Update: Citizens group sues city over density approval for Atlantic Plaza II
By Tim Pallesen
Coastal residents near the proposed Atlantic Plaza II project remain concerned after Delray Beach commissioners narrowly gave developers the OK to build 40 units per acre last month.
“The density is resolved. Everyone is satisfied with the number of housing units,” Barr Terrace resident John Papaloizos said. “The concern now is over the mass and scale of the project.”
Papaloizos says his group, Save Delray Beach, will file a lawsuit against the controversial project even though the Beach Property Owners Association decided not to sue after commissioners voted on Dec. 4.
“We’re happy to see the density reduced, but we still have some concerns,” beach owners president Andy Katz said.
The developer originally asked for 51 housing units per acre. The reduction to 40 units per acre was necessary to win a 3-2 commission vote for a conditional use permit.
Mayor Woodie McDuffie joined Commissioners Adam Frankel and Angeleta Gray to approve the lower density. McDuffie said office space included in the multi-use project will attract young professionals to high-paying jobs in the downtown.
Vice Mayor Tom Carney and Commissioner Al Jacquet voted against the density request, saying it should be cut more.
The Dec. 4 vote came after a second marathon public hearing where neighbors objected to the traffic that the $200 million project would generate on East Atlantic Avenue near the bridge.
Developers want to build 79,000 square feet of office space and 80,000 square feet of restaurants and retail in addition to 356 apartments on the north side of Atlantic Avenue east of Federal Highway.
The developer negotiated during the Dec. 4 hearing with neighbors north and south of the project site to win their support. The developer will pay to close Northeast Seventh Avenue and install traffic calming to the south.
But Save Delray Beach still plans to file its lawsuit to meet a 30-day deadline after the commission’s Dec. 4 vote. “We still believe it’s too big,” Papaloizos said.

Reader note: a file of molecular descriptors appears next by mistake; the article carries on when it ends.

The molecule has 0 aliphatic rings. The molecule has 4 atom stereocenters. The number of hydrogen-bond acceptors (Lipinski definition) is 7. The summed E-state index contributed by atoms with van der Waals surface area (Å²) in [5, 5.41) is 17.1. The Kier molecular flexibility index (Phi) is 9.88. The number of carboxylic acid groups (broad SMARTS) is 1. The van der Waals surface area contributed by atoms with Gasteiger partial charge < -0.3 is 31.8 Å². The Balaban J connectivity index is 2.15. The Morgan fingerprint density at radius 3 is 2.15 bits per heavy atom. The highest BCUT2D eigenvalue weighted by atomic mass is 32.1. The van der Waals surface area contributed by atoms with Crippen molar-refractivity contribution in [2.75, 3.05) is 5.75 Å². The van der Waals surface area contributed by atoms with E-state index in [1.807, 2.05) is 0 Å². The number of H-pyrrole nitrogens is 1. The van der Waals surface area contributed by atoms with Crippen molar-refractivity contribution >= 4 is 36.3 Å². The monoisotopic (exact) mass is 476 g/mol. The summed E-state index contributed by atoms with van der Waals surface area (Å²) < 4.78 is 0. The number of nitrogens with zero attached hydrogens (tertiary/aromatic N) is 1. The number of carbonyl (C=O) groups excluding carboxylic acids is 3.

The developer will ask the city for site plan approval this year.
Katz said the Beach Property Owners Association will review the site plan application to decide whether to object, as the coastal residents group did at the two density hearings.
“We want the project designed to be attractive for residents to see when they come over the bridge,” Katz said. “The bridge is our connection to the rest of the city.”
Atlantic Plaza II project manager Don DeVere met with neighbors on Dec. 17 to discuss a possible compromise prior to site plan hearings. Three architects who live near the project suggested modifications to preliminary designs.
“Most of their comments were in line with what we believe the design issues to be,” DeVere said. “We’re putting forth an earnest, good-faith effort to respond quickly to community feedback on design.”
Papaloizos described the two-hour discussion as productive. “But the developer doesn’t want to give up square footage,” he said. “The city master plan says this project must be compatible with the surrounding neighborhood. The developer said nothing to put people at ease.”
Neighbors remain concerned about traffic congestion after DeVere said large delivery trucks to restaurants and other businesses would enter on East Atlantic Avenue rather than Federal Highway.
DeVere will meet with opponents again in late January before submitting a site plan application.
“How do you scale down a very large project into the scale of Delray?” DeVere asked in explaining the challenge.
“We really want this project to be something that we all can be proud of,” Papaloizos said. “That’s our rallying cry.”